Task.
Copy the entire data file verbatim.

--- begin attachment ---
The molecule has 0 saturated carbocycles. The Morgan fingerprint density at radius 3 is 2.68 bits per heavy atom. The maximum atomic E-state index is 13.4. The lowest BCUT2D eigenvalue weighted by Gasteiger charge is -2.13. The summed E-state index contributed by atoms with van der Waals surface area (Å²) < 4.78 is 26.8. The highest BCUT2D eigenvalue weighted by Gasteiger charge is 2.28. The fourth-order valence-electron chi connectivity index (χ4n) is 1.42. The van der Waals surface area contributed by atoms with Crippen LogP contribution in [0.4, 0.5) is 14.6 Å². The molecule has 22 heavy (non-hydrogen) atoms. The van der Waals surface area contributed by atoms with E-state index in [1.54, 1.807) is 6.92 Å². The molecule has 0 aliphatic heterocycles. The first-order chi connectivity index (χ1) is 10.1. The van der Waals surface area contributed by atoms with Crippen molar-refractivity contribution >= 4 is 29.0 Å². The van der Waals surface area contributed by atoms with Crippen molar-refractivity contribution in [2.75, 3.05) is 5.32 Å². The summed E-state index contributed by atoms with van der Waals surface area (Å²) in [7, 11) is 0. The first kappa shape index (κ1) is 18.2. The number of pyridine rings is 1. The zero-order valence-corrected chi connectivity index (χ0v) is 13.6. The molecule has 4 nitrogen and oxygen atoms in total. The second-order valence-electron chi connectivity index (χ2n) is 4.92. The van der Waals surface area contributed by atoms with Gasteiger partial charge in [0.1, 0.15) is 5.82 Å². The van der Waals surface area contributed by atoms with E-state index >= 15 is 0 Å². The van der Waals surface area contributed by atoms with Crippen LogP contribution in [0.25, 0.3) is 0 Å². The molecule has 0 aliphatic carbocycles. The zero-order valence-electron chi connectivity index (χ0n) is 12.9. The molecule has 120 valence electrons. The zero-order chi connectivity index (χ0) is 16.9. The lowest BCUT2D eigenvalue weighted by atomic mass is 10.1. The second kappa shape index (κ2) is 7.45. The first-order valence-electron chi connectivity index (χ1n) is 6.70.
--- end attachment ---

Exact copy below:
The molecule has 0 saturated carbocycles. The Morgan fingerprint density at radius 3 is 2.68 bits per heavy atom. The maximum atomic E-state index is 13.4. The lowest BCUT2D eigenvalue weighted by Gasteiger charge is -2.13. The summed E-state index contributed by atoms with van der Waals surface area (Å²) < 4.78 is 26.8. The highest BCUT2D eigenvalue weighted by Gasteiger charge is 2.28. The fourth-order valence-electron chi connectivity index (χ4n) is 1.42. The van der Waals surface area contributed by atoms with Crippen LogP contribution in [0.4, 0.5) is 14.6 Å². The molecule has 22 heavy (non-hydrogen) atoms. The van der Waals surface area contributed by atoms with E-state index in [1.54, 1.807) is 6.92 Å². The molecule has 0 aliphatic heterocycles. The first-order chi connectivity index (χ1) is 10.1. The van der Waals surface area contributed by atoms with Crippen molar-refractivity contribution >= 4 is 29.0 Å². The van der Waals surface area contributed by atoms with Crippen molar-refractivity contribution in [2.75, 3.05) is 5.32 Å². The summed E-state index contributed by atoms with van der Waals surface area (Å²) in [7, 11) is 0. The first kappa shape index (κ1) is 18.2. The number of pyridine rings is 1. The zero-order valence-corrected chi connectivity index (χ0v) is 13.6. The molecule has 4 nitrogen and oxygen atoms in total. The second-order valence-electron chi connectivity index (χ2n) is 4.92. The van der Waals surface area contributed by atoms with Gasteiger partial charge in [0.1, 0.15) is 5.82 Å². The van der Waals surface area contributed by atoms with E-state index >= 15 is 0 Å². The van der Waals surface area contributed by atoms with Crippen LogP contribution in [0.25, 0.3) is 0 Å². The molecule has 0 aliphatic carbocycles. The zero-order valence-electron chi connectivity index (χ0n) is 12.9. The molecule has 120 valence electrons. The zero-order chi connectivity index (χ0) is 16.9. The lowest BCUT2D eigenvalue weighted by atomic mass is 10.1. The second kappa shape index (κ2) is 7.45. The first-order valence-electron chi connectivity index (χ1n) is 6.70.